Lost in Translation

allison harwood

Living in a foreign country for a whole six weeks is difficult, but people often overlook the difficulty of hosting an exchange student.
 
There is a great deal of planning involved in preparing to host. Having another person live in the house for over a month calls for adjustments which can be hard on a family. 
 
Sophomore Ashley Rasmussen, who is hosting Maria Jose Espinoza from Paraguay, said communication can be difficult because she is only in Spanish III. Rasmussen also said her family spends a lot more time together doing things with the exchange student. They eat dinner together every night. 
 
Increased family time is common in host families. Hanging out with friends also has to be planned more in advance than usual in order to make sure the guest has plans as well. Rasmussen said her schedule is not as flexible with an exchange student.
 
“On the weekends I only hang out with my exchange student and the other Paraguayans,” said junior Harrison Helmick, who is hosting Yanina Real. “It’s really fun, though.”
 
In contrast, signing up to host an exchange student is simple.
 
My Spanish teacher mentioned it to us one day and I expressed interest, so they gave me a form asking questions like ‘Does anyone in your family smoke?’ and my parents had to sign it,” Rasmussen said. “A few weeks after I turned it in I got a form Maria Jose had filled out with all of her information. Then I started e-mailing her and found her on Facebook,” said Rasmussen.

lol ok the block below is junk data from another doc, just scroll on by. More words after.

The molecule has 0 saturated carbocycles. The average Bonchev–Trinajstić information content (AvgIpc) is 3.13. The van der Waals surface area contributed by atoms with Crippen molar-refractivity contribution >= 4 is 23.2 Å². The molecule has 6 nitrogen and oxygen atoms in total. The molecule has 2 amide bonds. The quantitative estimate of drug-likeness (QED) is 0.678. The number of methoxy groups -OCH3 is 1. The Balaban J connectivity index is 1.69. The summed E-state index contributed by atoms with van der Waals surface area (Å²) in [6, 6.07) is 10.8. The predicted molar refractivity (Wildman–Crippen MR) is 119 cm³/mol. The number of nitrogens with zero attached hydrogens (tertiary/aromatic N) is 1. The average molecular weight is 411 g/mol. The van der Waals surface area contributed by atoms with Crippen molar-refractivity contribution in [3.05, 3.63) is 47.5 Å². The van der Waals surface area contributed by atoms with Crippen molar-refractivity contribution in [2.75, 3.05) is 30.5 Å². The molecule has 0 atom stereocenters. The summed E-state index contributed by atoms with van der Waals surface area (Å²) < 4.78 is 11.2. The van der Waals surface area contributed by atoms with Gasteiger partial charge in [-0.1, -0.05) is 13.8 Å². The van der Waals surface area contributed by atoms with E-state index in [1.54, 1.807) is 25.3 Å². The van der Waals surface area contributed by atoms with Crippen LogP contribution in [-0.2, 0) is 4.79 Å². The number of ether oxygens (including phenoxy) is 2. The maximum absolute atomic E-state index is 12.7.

Rasmussen wanted to host a Paraguayan exchange student because she thought it would be a good opportunity to improve her Spanish and explore another culture. She has also found that she is learning this about her own culture.
 
“I’m learning that I say a whole bunch of unnecessary words instead of just getting the point across,” said Rasmussen.
 
The language barrier can be entertaining to both the hosts and students.
 
“I was writing down my address and it is Fox Chase Dr., and so she was reading my address as Fox Chase Doctor,” junior Hillary Yoder, who is hosting Betsa Insfran, said. “Little misunderstandings like that have been fun.” 
 
A big benefit of hosting an exchange student is the learning experience. Experiencing a new culture is unique and enriching.
 
“One of the things I’ve learned is that their food is a lot more bland in Paraguay,” said Helmick. “She also eats about a third of what I eat, if that. The stereotype that Americans are fat is definitely true.”